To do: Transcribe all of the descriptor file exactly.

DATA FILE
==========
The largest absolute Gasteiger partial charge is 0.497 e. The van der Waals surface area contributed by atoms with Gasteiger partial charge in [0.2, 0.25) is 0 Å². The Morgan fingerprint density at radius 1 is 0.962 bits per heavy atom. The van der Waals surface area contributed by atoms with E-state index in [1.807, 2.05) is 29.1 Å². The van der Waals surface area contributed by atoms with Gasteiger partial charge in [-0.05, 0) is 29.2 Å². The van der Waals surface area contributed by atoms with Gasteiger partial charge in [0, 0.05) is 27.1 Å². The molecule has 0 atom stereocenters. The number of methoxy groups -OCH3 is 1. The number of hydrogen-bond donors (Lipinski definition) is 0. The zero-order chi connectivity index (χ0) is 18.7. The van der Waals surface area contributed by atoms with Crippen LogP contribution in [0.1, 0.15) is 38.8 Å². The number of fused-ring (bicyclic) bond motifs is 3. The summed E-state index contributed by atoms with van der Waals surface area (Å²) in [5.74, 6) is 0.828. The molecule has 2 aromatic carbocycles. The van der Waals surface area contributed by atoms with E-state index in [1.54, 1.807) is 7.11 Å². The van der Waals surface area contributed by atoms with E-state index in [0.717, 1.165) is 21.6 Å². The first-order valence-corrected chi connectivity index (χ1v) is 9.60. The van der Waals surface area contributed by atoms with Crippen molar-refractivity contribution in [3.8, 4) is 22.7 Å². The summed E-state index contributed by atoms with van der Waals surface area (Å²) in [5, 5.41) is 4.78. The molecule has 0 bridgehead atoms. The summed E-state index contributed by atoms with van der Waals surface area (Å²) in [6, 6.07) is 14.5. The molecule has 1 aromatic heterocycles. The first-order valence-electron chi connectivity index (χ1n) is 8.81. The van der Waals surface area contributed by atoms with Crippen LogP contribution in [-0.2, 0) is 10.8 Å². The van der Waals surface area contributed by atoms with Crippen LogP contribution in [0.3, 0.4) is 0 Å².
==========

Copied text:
The largest absolute Gasteiger partial charge is 0.497 e. The van der Waals surface area contributed by atoms with Gasteiger partial charge in [0.2, 0.25) is 0 Å². The Morgan fingerprint density at radius 1 is 0.962 bits per heavy atom. The van der Waals surface area contributed by atoms with E-state index in [1.807, 2.05) is 29.1 Å². The van der Waals surface area contributed by atoms with Gasteiger partial charge in [-0.05, 0) is 29.2 Å². The van der Waals surface area contributed by atoms with Gasteiger partial charge in [0, 0.05) is 27.1 Å². The molecule has 0 atom stereocenters. The number of methoxy groups -OCH3 is 1. The number of hydrogen-bond donors (Lipinski definition) is 0. The zero-order chi connectivity index (χ0) is 18.7. The van der Waals surface area contributed by atoms with Crippen LogP contribution in [0.1, 0.15) is 38.8 Å². The number of fused-ring (bicyclic) bond motifs is 3. The summed E-state index contributed by atoms with van der Waals surface area (Å²) in [5.74, 6) is 0.828. The molecule has 2 aromatic carbocycles. The van der Waals surface area contributed by atoms with E-state index in [1.54, 1.807) is 7.11 Å². The van der Waals surface area contributed by atoms with E-state index in [0.717, 1.165) is 21.6 Å². The first-order valence-corrected chi connectivity index (χ1v) is 9.60. The van der Waals surface area contributed by atoms with Crippen molar-refractivity contribution in [3.8, 4) is 22.7 Å². The summed E-state index contributed by atoms with van der Waals surface area (Å²) in [5, 5.41) is 4.78. The molecule has 0 bridgehead atoms. The summed E-state index contributed by atoms with van der Waals surface area (Å²) in [6, 6.07) is 14.5. The molecule has 1 aromatic heterocycles. The first-order valence-electron chi connectivity index (χ1n) is 8.81. The van der Waals surface area contributed by atoms with Crippen LogP contribution in [-0.2, 0) is 10.8 Å². The van der Waals surface area contributed by atoms with Crippen LogP contribution in [0.3, 0.4) is 0 Å².